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Microsoft admitting its Windows 10 upgrade pop-up went 'too far'

     
7:23 am on Dec 30, 2016 (gmt 0)

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Microsoft's marketing boss Chris Capossela has confessed the infamous your-Windows-10-upgrade-is-ready pop-up that tricked so many people into installing the thing was a step "too far."

Speaking on this week's Windows Weekly podcast on Twit.tv, Capossela was asked to list his low points of the year for Redmond (it's 17 minutes, 44 seconds in). He said that from a marketing and brand point of view, the sneaky popup was a major mistake.

[theregister.co.uk...]

That was a bad period of time. I spent billable time to clients hardening systems against the Win10 upgrade instead of more profitable (for the client) work. Made me doh and MS a schmoe.
7:40 am on Dec 30, 2016 (gmt 0)

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I had no problem with the alert. You could easily turn it off.

All it meant to me was my box was verified to support the upgrade and I would get it when my ISP pushed it through, although I can understand some people being confused.

No biggie :)
8:35 am on Dec 30, 2016 (gmt 0)

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You apparently missed the full month that clicking the red x actually scheduled the install (that's what the article is about).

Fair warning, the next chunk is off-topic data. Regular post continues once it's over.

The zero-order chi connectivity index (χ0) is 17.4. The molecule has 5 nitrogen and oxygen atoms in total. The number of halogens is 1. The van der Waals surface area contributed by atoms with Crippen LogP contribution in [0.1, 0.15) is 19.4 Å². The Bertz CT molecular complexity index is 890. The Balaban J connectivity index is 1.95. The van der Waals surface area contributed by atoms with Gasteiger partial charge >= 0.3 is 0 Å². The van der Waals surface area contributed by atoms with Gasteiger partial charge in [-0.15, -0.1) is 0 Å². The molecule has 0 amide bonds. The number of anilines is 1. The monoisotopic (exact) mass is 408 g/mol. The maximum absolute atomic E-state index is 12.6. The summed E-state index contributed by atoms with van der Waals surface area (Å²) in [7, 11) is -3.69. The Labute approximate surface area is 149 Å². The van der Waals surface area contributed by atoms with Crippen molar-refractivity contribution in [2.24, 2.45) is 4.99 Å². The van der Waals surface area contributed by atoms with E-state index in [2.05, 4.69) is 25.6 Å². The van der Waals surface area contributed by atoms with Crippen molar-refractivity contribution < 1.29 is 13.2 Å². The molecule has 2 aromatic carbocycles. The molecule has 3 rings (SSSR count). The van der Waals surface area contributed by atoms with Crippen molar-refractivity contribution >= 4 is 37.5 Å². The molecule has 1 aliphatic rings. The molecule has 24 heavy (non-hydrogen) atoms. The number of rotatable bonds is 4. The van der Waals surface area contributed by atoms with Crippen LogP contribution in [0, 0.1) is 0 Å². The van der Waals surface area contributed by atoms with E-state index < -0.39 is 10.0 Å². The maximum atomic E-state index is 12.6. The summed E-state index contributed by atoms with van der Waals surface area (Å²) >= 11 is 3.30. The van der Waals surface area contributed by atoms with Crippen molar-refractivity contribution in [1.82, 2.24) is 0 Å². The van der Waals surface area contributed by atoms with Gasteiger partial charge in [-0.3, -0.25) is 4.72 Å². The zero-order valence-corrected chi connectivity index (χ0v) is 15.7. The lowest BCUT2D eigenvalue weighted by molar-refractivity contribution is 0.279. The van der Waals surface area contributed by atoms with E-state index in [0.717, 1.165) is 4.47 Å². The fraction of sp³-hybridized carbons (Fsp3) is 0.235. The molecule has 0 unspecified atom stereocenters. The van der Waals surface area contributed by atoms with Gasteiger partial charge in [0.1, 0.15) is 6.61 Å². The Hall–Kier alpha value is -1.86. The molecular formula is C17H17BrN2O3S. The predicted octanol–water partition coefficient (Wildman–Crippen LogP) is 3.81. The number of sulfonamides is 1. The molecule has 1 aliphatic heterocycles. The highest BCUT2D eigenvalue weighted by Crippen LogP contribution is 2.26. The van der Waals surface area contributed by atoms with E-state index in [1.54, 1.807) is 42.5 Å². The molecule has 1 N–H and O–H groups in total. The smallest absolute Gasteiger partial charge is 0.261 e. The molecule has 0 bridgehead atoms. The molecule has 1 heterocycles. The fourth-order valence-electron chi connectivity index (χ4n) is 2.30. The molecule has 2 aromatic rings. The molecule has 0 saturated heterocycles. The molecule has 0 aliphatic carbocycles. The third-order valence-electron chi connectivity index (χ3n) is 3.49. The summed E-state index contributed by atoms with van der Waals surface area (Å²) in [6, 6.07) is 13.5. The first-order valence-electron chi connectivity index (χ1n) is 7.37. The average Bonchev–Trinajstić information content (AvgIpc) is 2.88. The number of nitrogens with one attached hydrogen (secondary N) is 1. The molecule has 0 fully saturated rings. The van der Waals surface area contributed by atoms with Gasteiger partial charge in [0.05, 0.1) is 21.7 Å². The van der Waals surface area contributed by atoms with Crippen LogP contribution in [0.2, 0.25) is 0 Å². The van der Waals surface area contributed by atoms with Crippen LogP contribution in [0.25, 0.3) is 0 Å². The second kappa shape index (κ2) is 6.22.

9:09 am on Dec 30, 2016 (gmt 0)

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Don't think so.That's what it did. Of course the roll-out is controlled by ISPs, spreading the load by region. I remember watching as each got the upgrade.

The anniversary update didn't do it that way though. I just found it downloaded, ready to install when I turned on the box one morning.
12:27 pm on Dec 30, 2016 (gmt 0)

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"Within a couple of hours of that hitting the world, with the listening systems we have, we knew that we had gone too far and then, of course, it takes some time to roll out the update that changes that behavior."

Pretty absurd that they need "listening systems" to tell them that.
12:08 pm on Dec 31, 2016 (gmt 0)

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What's more absurd is that it took a month to fix it.